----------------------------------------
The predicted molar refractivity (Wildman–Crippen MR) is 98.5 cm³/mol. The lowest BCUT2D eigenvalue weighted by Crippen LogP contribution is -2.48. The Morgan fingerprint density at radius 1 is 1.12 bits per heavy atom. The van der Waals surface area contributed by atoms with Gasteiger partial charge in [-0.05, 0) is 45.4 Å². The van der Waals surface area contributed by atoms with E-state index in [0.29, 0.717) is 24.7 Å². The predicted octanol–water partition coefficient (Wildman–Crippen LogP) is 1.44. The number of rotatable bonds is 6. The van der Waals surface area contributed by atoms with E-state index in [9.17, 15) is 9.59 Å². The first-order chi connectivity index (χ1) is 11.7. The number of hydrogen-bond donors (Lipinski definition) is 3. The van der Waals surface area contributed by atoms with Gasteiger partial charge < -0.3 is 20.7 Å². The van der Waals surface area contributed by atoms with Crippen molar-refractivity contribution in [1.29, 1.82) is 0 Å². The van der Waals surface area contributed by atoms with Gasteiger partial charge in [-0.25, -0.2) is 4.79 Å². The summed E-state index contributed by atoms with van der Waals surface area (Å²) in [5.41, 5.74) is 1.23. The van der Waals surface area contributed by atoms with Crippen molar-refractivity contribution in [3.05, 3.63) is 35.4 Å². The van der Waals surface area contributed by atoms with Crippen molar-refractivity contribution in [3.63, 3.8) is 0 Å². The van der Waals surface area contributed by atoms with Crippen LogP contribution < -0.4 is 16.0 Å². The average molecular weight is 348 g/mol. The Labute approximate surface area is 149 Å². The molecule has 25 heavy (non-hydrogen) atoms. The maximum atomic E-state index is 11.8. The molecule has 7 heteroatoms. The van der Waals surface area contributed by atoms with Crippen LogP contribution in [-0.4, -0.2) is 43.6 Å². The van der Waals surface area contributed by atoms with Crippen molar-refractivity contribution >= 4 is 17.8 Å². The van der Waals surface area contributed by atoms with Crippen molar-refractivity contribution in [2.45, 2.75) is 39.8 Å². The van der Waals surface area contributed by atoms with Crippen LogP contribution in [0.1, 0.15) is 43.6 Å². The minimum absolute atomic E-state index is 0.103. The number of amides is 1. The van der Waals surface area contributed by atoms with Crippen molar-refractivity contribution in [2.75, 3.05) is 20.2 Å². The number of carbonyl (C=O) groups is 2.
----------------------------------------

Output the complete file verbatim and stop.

The predicted molar refractivity (Wildman–Crippen MR) is 98.5 cm³/mol. The lowest BCUT2D eigenvalue weighted by Crippen LogP contribution is -2.48. The Morgan fingerprint density at radius 1 is 1.12 bits per heavy atom. The van der Waals surface area contributed by atoms with Gasteiger partial charge in [-0.05, 0) is 45.4 Å². The van der Waals surface area contributed by atoms with E-state index in [0.29, 0.717) is 24.7 Å². The predicted octanol–water partition coefficient (Wildman–Crippen LogP) is 1.44. The number of rotatable bonds is 6. The van der Waals surface area contributed by atoms with E-state index in [9.17, 15) is 9.59 Å². The first-order chi connectivity index (χ1) is 11.7. The number of hydrogen-bond donors (Lipinski definition) is 3. The van der Waals surface area contributed by atoms with Gasteiger partial charge < -0.3 is 20.7 Å². The van der Waals surface area contributed by atoms with Crippen molar-refractivity contribution in [1.29, 1.82) is 0 Å². The van der Waals surface area contributed by atoms with Gasteiger partial charge in [-0.25, -0.2) is 4.79 Å². The summed E-state index contributed by atoms with van der Waals surface area (Å²) in [5.41, 5.74) is 1.23. The van der Waals surface area contributed by atoms with Crippen molar-refractivity contribution in [3.05, 3.63) is 35.4 Å². The van der Waals surface area contributed by atoms with Crippen molar-refractivity contribution in [3.63, 3.8) is 0 Å². The van der Waals surface area contributed by atoms with Crippen LogP contribution < -0.4 is 16.0 Å². The average molecular weight is 348 g/mol. The Labute approximate surface area is 149 Å². The molecule has 25 heavy (non-hydrogen) atoms. The maximum atomic E-state index is 11.8. The molecule has 7 heteroatoms. The van der Waals surface area contributed by atoms with Crippen LogP contribution in [-0.4, -0.2) is 43.6 Å². The van der Waals surface area contributed by atoms with Crippen molar-refractivity contribution >= 4 is 17.8 Å². The van der Waals surface area contributed by atoms with Crippen molar-refractivity contribution in [2.45, 2.75) is 39.8 Å². The van der Waals surface area contributed by atoms with Crippen LogP contribution in [0.1, 0.15) is 43.6 Å². The minimum absolute atomic E-state index is 0.103. The number of amides is 1. The van der Waals surface area contributed by atoms with Crippen molar-refractivity contribution in [2.75, 3.05) is 20.2 Å². The number of carbonyl (C=O) groups is 2.